It was 115 years ago today that Willis Haviland Carrier signed a set of mechanical drawings which, soon after, became the world's first modern air-conditioning system. And it was five years ago that we published Weathermakers to the World, telling the story of Dr. Carrier and his namesake company.
Below, I've chosen 15 pictures that tell the story of modern air conditioning.
|3. I have a lot of favorite stories from Weathermakers, but this might be the best. It was on a foggy evening in 1903, on a train platform in Pittsburgh, Pennsylvania (captured here by Ripley in 1939), that Willis Carrier conceived the idea that he could dry-out warm, humid air by passing it through water--specifically, fine droplets of a cold water spray. This spray could create a far larger surface area for condensate than metal pipes, and had the distinct advantages of cleaning the air of dust, and avoiding the nuisance of rusty pipes. |
To this day, it's difficult to convince some people that a good way to dry air is to force it through water.
If you happen to be in Pittsburgh and want to visit the spot of Carrier's famous insight, have a meal at the Grand Concourse Restaurant at Station Square.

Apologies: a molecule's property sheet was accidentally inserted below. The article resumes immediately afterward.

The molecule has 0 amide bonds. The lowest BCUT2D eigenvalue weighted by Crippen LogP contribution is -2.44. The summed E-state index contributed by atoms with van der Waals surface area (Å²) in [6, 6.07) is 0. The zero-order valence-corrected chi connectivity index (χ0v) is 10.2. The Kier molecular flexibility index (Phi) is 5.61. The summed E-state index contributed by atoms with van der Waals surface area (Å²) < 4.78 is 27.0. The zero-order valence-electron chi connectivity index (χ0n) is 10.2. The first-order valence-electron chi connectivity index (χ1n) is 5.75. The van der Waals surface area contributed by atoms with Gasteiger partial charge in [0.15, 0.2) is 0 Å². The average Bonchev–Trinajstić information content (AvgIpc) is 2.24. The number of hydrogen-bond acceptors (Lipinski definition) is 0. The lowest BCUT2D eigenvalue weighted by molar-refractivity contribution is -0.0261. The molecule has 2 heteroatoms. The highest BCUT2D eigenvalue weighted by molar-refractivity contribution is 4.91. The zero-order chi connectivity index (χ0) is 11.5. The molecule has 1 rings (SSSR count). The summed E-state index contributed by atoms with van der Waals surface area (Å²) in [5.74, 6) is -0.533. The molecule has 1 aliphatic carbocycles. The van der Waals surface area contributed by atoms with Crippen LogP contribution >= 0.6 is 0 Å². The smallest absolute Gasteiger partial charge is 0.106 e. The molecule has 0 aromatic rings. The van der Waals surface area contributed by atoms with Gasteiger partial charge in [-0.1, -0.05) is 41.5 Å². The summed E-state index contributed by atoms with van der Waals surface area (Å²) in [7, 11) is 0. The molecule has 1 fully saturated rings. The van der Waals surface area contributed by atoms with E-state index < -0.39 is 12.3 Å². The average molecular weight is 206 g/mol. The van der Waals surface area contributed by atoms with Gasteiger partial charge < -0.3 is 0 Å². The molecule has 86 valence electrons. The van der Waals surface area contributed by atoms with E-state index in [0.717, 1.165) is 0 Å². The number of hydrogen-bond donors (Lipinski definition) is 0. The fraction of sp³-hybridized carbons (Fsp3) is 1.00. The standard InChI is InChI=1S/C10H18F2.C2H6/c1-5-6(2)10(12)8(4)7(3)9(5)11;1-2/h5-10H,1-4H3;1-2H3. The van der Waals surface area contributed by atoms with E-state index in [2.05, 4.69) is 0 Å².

|10. Carrier's success during World War II in meeting wartime contracts earned the company an "E" award plus five stars for excellence--one of only 14 companies to receive this distinction. Carrier product was installed in airplane and instrument factories, and for food preservation onboard ships and on the battlefront. A number of Carrier's early, large comfort installations--from Macy's (above), Tiffany & Co., Lord & Taylor, and Gimbels in New York--were reinstalled as process air to support wartime production in facilities like B. F. Goodrich in Texas and Pratt & Whitney in Kansas City.|
|14. Today, air conditioning is so ubiquitous that we forget how hard it continues to work keeping our world productive and comfortable. |